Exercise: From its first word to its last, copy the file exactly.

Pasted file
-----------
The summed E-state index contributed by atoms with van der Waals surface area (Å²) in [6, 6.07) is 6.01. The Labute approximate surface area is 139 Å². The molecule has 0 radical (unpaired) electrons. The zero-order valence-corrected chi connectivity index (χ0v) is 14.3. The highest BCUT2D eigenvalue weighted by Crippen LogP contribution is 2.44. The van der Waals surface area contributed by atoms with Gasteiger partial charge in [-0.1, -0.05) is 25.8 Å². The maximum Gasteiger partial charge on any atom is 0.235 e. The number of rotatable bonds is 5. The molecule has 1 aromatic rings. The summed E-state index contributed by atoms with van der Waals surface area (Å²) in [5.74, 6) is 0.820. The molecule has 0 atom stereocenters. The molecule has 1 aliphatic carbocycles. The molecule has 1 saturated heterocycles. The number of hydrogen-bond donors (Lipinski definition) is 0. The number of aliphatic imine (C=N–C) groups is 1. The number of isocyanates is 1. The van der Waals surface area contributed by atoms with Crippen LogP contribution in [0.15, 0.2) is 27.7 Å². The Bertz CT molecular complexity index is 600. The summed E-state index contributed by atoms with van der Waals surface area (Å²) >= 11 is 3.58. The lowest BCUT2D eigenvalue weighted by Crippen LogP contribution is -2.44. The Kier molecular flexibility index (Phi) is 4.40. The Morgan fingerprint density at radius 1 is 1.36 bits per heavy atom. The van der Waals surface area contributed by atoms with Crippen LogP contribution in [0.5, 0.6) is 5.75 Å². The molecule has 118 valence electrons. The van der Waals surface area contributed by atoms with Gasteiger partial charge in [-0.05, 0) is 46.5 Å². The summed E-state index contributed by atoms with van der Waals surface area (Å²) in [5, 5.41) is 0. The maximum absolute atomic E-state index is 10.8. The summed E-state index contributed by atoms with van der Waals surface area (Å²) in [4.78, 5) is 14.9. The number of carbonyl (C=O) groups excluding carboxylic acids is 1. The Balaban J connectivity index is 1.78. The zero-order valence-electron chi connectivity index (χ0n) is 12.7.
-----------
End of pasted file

The summed E-state index contributed by atoms with van der Waals surface area (Å²) in [6, 6.07) is 6.01. The Labute approximate surface area is 139 Å². The molecule has 0 radical (unpaired) electrons. The zero-order valence-corrected chi connectivity index (χ0v) is 14.3. The highest BCUT2D eigenvalue weighted by Crippen LogP contribution is 2.44. The van der Waals surface area contributed by atoms with Gasteiger partial charge in [-0.1, -0.05) is 25.8 Å². The maximum Gasteiger partial charge on any atom is 0.235 e. The number of rotatable bonds is 5. The molecule has 1 aromatic rings. The summed E-state index contributed by atoms with van der Waals surface area (Å²) in [5.74, 6) is 0.820. The molecule has 0 atom stereocenters. The molecule has 1 aliphatic carbocycles. The molecule has 1 saturated heterocycles. The number of hydrogen-bond donors (Lipinski definition) is 0. The number of aliphatic imine (C=N–C) groups is 1. The number of isocyanates is 1. The van der Waals surface area contributed by atoms with Crippen LogP contribution in [0.15, 0.2) is 27.7 Å². The Bertz CT molecular complexity index is 600. The summed E-state index contributed by atoms with van der Waals surface area (Å²) >= 11 is 3.58. The lowest BCUT2D eigenvalue weighted by Crippen LogP contribution is -2.44. The Kier molecular flexibility index (Phi) is 4.40. The Morgan fingerprint density at radius 1 is 1.36 bits per heavy atom. The van der Waals surface area contributed by atoms with Crippen LogP contribution in [0.5, 0.6) is 5.75 Å². The molecule has 118 valence electrons. The van der Waals surface area contributed by atoms with Gasteiger partial charge in [-0.05, 0) is 46.5 Å². The summed E-state index contributed by atoms with van der Waals surface area (Å²) in [5, 5.41) is 0. The maximum absolute atomic E-state index is 10.8. The summed E-state index contributed by atoms with van der Waals surface area (Å²) in [4.78, 5) is 14.9. The number of carbonyl (C=O) groups excluding carboxylic acids is 1. The Balaban J connectivity index is 1.78. The zero-order valence-electron chi connectivity index (χ0n) is 12.7.